Time to Eat the Dogs | 5 June 2021 | 0h 29m | Listen Later | iTunes
Interview with Karen Routledge about her book, Do You See Ice?: Inuit and Americans at Home and Away. Discusses Baffin Island’s Inuit community as it came into contact with western whalers and explorers in the nineteenth century. Even though the Inuit worked closely with outsiders, their views of the Arctic world, their ideas about the meaning of home, even their views of time itself remained different.
The Dissenter | 9 May 2019 | 1 h 13m | Listen Later
Interview with Michael Muthukrishna about the psychological and evolutionary processes that underlie culture and how culture is transmitted, maintained and modified. Discusses the interplay between biology and culture in explaining large-scale human cooperation; the biological bases of human culture; the Cultural Brain Hypothesis; the relationship between individual-level psychology and group-level traits; genetic and cultural evolution; group selection; prosocial institutions; political corruption and how societies might promote it and also common strategies to fight it that might backfire.
EconTalk | 15 February 2021 | 1h 35m | Listen Later | iTunes
Interview with Dana Gioia about his book Studying with Miss Bishop. Discusses the craft of being a poet, the business world, mentorship, loss, why poetry no longer seems to matter, and how it might begin to matter again.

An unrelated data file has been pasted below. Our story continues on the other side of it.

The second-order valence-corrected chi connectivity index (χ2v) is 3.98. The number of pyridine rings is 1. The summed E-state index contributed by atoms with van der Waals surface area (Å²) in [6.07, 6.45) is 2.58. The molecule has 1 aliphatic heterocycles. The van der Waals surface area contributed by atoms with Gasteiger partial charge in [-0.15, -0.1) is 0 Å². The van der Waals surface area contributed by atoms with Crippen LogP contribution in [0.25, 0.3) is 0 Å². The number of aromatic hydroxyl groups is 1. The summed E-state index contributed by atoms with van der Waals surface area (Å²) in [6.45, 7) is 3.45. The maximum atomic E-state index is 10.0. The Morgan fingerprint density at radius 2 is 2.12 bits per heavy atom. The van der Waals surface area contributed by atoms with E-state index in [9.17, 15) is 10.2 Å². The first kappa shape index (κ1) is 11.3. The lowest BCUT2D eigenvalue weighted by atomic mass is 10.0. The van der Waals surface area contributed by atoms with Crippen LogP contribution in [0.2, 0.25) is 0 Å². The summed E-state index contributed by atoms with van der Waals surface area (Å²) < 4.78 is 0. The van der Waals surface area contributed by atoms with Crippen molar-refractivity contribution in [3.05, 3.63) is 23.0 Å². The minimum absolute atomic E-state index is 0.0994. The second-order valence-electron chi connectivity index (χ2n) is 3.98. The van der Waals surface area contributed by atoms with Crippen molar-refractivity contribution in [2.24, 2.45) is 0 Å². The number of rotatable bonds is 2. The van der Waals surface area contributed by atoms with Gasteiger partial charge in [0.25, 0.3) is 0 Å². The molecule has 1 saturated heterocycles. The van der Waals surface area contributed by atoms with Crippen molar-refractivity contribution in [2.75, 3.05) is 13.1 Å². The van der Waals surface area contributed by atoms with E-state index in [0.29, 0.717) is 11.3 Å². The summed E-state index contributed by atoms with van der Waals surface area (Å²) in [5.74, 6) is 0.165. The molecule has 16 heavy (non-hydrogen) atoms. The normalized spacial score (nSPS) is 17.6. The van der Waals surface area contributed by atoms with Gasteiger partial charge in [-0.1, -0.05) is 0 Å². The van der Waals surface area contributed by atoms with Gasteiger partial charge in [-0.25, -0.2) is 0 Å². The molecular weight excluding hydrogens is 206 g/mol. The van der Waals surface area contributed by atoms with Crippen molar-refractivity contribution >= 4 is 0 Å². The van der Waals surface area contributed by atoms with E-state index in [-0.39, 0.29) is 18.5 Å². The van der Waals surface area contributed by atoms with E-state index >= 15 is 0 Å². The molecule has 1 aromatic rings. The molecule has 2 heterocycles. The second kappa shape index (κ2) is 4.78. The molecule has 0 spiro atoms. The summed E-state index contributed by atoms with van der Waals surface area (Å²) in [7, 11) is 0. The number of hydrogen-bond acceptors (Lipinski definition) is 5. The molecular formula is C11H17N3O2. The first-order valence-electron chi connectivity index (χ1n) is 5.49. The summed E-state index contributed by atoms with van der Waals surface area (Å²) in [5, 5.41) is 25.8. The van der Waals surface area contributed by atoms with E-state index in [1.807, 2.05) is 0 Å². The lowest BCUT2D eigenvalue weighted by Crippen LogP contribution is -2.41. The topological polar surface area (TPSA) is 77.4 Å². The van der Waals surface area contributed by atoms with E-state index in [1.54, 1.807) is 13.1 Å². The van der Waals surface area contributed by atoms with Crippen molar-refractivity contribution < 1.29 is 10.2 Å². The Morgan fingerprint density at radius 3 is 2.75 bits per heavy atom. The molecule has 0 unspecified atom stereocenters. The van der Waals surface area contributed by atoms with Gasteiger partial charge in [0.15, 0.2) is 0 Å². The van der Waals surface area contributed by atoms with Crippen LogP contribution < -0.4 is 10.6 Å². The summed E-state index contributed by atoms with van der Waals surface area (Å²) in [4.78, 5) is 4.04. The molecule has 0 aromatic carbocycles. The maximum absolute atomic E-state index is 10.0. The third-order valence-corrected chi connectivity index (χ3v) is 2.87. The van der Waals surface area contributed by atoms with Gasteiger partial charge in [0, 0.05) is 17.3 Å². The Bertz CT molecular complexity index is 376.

The Marc Steiner Show | 5 July 2017 | 0h 51m | Listen Later | iTunes
Interview with Tom Reiss about his book The Black Count: Glory, Revolution, Betrayal, and the Real Count of Monte Cristo. Discusses General Alex Dumas, a hero of the French Revolution, who was born to a Black slave mother and a fugitive white French nobleman in Saint-Domingue (present-day Haiti). He was the father of the novelist Alexandre Dumas, who used his father’s larger-than-life feats as inspiration for such classics as The Count of Monte Cristo and The Three Musketeers.
Many Minds | 3 February 2021 | 1h 29m | Listen Later | iTunes
Interview with Michael Muthukrishna about why our brains got so big; how culture makes us smart; where innovation comes from; the cultural brain hypothesis; what this means for a general theory of intelligence across species; explaining the Flynn Effect; how group size and interconnectedness power culture; the evolution of brain size in humans & cetaceans; why psychology needs to become a historical science; and more.
This episode was so insightful that I went looking for more. The episode with Michael Muthukrishna on The Dissenter is also very good.
The Book Club | 31 January 2021 | 0h 43m | Listen Later | iTunes
Podcast marking the moment that George Orwell comes out of copyright. D. J. Taylor (author of On Nineteen Eighty-Four and Orwell: The Life) and Dorian Lynskey (author of The Ministry of Truth) discuss how Orwell speaks to us now, and how his reputation has weathered. Was he secretly a conservative? Was he a McCarthyite snitch? How would he be remembered had he died before writing Nineteen Eighty-Four? And does ‘Orwellian’ mean anything much at all?
History Extra | 25 November 2020 | 0h 27m | Listen Later | iTunes
Interview with Natalie Haynes about her book Pandora’s Jar: Women in the Greek Myths. Discusses the varied portrayals of women in Greek mythology, finding that the figures who emerge from different retellings and translations owe more to modern mores than historical fidelity.
History Extra | 22 December 2020 | 0h 45m | Listen Later | iTunes
Interview with Ron Chernow about his book Alexander Hamilton. Discusses the extraordinary life of the American Founding Father and the hip-hop musical that was inspired by the book.